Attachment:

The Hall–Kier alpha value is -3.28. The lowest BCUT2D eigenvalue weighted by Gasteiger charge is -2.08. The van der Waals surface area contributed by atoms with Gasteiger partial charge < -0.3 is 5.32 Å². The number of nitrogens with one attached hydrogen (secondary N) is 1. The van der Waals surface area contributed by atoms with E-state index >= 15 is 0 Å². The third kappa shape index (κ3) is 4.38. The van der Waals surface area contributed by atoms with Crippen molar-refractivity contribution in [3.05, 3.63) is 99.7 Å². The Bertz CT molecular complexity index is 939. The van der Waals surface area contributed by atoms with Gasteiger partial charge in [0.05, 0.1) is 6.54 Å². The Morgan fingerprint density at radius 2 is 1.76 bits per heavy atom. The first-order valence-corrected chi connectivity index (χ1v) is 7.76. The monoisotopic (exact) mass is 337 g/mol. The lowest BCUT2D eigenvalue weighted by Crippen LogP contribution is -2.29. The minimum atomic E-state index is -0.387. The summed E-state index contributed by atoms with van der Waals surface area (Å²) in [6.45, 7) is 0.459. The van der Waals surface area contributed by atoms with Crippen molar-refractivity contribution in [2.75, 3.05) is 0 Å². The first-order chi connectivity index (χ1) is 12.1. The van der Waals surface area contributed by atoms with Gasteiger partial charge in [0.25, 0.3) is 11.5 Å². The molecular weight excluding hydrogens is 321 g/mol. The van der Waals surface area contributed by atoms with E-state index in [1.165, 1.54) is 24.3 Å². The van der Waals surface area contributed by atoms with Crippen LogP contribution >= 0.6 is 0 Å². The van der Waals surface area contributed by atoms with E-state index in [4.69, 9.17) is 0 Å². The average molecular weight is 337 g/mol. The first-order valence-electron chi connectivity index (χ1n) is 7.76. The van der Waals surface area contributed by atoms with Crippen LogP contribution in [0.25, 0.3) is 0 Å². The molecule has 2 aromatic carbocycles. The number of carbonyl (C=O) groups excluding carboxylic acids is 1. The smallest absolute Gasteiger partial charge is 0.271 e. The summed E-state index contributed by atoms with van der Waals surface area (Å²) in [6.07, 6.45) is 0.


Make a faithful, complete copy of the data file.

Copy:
The Hall–Kier alpha value is -3.28. The lowest BCUT2D eigenvalue weighted by Gasteiger charge is -2.08. The van der Waals surface area contributed by atoms with Gasteiger partial charge < -0.3 is 5.32 Å². The number of nitrogens with one attached hydrogen (secondary N) is 1. The van der Waals surface area contributed by atoms with E-state index >= 15 is 0 Å². The third kappa shape index (κ3) is 4.38. The van der Waals surface area contributed by atoms with Crippen molar-refractivity contribution in [3.05, 3.63) is 99.7 Å². The Bertz CT molecular complexity index is 939. The van der Waals surface area contributed by atoms with Gasteiger partial charge in [0.05, 0.1) is 6.54 Å². The Morgan fingerprint density at radius 2 is 1.76 bits per heavy atom. The first-order valence-corrected chi connectivity index (χ1v) is 7.76. The monoisotopic (exact) mass is 337 g/mol. The lowest BCUT2D eigenvalue weighted by Crippen LogP contribution is -2.29. The minimum atomic E-state index is -0.387. The summed E-state index contributed by atoms with van der Waals surface area (Å²) in [6.45, 7) is 0.459. The van der Waals surface area contributed by atoms with Crippen molar-refractivity contribution in [2.75, 3.05) is 0 Å². The first-order chi connectivity index (χ1) is 12.1. The van der Waals surface area contributed by atoms with Gasteiger partial charge in [0.25, 0.3) is 11.5 Å². The molecular weight excluding hydrogens is 321 g/mol. The van der Waals surface area contributed by atoms with E-state index in [1.165, 1.54) is 24.3 Å². The van der Waals surface area contributed by atoms with Crippen LogP contribution >= 0.6 is 0 Å². The van der Waals surface area contributed by atoms with E-state index in [4.69, 9.17) is 0 Å². The average molecular weight is 337 g/mol. The first-order valence-electron chi connectivity index (χ1n) is 7.76. The van der Waals surface area contributed by atoms with Crippen LogP contribution in [0.25, 0.3) is 0 Å². The molecule has 2 aromatic carbocycles. The number of carbonyl (C=O) groups excluding carboxylic acids is 1. The smallest absolute Gasteiger partial charge is 0.271 e. The summed E-state index contributed by atoms with van der Waals surface area (Å²) in [6.07, 6.45) is 0.